The debut volume of Tsuyoshi Takaki's Black Torch wowed me when it was first released, showcasing a fantastic smorgasbord of action, comedy, and very likable characters. Though some may compare it to Tite Kubo's Bleach in places, Takaki's work seemingly places more focus on wanting it to look cool and badass right where it counts. Its second volume continues on with that mentality, and does so with a maniacal grin planted on its face.
Continuing off from the previous volume, Jiro and his newfound feline Mononoke pal Rago find themselves joining the ranks of the Bureau of Espionage. Under a new team dubbed "Black Torch", Jiro and his new teammates Ryosuke and Ichika aim to find out how Rago escaped from his prison, as well as who assisted to break him out. Newcomer to the team Reiji faces off against Jiro, and soon after dive into the mystery of the Mononoke that have been released. However, those responsible for Rago's escape slowly reveal themselves to the BoE, and -- spoiler alert -- they're not that nice.
What I love most about Black Torch is how it cuts off the fat that usually weighs down a shonen series. Although there's time to chat about the how's and why's of people's reasons for being involved, the manga doesn't cave to too much exposition. Instead, it just wants to focus on the fights and battles at hand. Although that does give way to a more Michael Bay sort of mentality, Takaki makes sure that his characters aren't just one-dimensional Rock-'Em Sock-'Em Robots engulfed in meat suits.
Instead, Jiro, Ichika, and Reiji are written with a good amount of respect pushed in for their individuality. Yes, it does cause the characters to clash here and there (as most of these series tend to do), but it's to help create a far deeper and satisfying bond than simply having like-minded individuals team up. By fighting, they learn their flaws, which help them when they face off against their first threat: another Mononoke carrier by the name of Koga. It also helps that even in the most harrowing of moments, the tension can be cut with a good humorous quip and break that dark mood in a fun silly way.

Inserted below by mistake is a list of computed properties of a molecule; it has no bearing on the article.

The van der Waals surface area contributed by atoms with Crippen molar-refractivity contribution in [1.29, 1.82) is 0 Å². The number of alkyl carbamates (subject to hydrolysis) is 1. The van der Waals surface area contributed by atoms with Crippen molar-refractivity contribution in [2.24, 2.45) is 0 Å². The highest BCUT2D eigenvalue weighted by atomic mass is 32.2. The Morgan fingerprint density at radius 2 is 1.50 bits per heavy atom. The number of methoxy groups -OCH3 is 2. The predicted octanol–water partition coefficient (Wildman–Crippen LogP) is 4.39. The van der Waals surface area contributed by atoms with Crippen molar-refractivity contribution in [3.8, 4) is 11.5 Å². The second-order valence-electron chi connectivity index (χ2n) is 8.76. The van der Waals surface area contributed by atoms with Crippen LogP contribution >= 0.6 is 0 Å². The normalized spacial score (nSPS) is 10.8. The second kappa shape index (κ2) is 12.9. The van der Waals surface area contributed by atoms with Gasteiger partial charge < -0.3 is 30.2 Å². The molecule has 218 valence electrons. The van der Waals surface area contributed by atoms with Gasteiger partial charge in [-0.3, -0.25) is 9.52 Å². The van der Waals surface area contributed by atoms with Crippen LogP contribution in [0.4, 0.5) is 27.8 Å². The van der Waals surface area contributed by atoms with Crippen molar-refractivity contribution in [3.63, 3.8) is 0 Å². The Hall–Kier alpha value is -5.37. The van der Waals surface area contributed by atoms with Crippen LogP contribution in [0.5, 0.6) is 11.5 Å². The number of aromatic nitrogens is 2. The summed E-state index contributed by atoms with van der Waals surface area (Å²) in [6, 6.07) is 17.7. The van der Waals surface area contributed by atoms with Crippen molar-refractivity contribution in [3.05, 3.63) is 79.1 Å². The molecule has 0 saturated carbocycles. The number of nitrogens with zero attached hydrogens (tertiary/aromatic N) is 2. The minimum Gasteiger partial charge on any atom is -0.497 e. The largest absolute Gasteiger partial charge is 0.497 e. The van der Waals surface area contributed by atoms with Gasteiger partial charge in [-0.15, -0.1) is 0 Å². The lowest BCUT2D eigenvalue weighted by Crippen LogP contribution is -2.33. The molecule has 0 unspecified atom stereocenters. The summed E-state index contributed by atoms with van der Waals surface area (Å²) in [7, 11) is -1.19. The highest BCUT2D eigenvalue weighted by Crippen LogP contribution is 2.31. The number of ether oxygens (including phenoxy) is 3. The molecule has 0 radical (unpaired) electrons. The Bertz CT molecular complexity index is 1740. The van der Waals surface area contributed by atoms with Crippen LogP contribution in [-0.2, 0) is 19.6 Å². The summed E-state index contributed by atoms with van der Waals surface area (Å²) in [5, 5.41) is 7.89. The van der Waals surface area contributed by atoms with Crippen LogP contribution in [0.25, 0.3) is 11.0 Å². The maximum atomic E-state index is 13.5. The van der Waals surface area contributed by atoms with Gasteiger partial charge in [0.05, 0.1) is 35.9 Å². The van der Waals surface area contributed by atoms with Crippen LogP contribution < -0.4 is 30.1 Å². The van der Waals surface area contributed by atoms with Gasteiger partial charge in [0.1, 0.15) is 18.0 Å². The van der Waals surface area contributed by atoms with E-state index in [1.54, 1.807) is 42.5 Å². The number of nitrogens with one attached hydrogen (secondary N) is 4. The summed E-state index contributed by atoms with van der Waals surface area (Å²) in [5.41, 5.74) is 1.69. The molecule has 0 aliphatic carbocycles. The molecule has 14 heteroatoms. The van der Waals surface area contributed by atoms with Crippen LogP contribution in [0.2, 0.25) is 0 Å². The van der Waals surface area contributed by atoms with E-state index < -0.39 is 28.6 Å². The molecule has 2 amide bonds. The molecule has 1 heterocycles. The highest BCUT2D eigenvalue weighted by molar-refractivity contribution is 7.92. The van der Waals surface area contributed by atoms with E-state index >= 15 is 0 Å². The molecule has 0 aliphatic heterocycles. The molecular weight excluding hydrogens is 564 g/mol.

Once again, it's the action that shines brightly in this volume, with the battle between Jiro and Reiji demonstrating their skills and will (or lack of will) to work with one another. It's fast-paced, gets to the bone of the battle, and it helps ease the angst the two have for one another. The fight with Koga also gives way to a fine showcase of the power that the other side has in their pockets. (Intelligence, on the other hand, appears to be lacking on both sides when it comes to every one's attitudes.) Although we only get a taste of what she has to offer, Mononoke newcomer Fuyo is itching to be a crowd favorite in the series, especially with her little demonstration of the power she unleashes on her Black Torch allies.
Volume Two of Black Torch packs one hell of a wallop! Action-packed and humorous at all the right spots, Takaki demonstrates a masterful craft in the art of the shonen manga. Though it may leave readers at the edge of their seats with its cliffhanger ending, the latest addition to Black Torch's story manages to give its audience everything they want and still leave them wanting more. Thankfully, more is what seems to be on the menu in the not-so-distant future.
Promotional consideration provided by Erik Jansen of MediaLab PR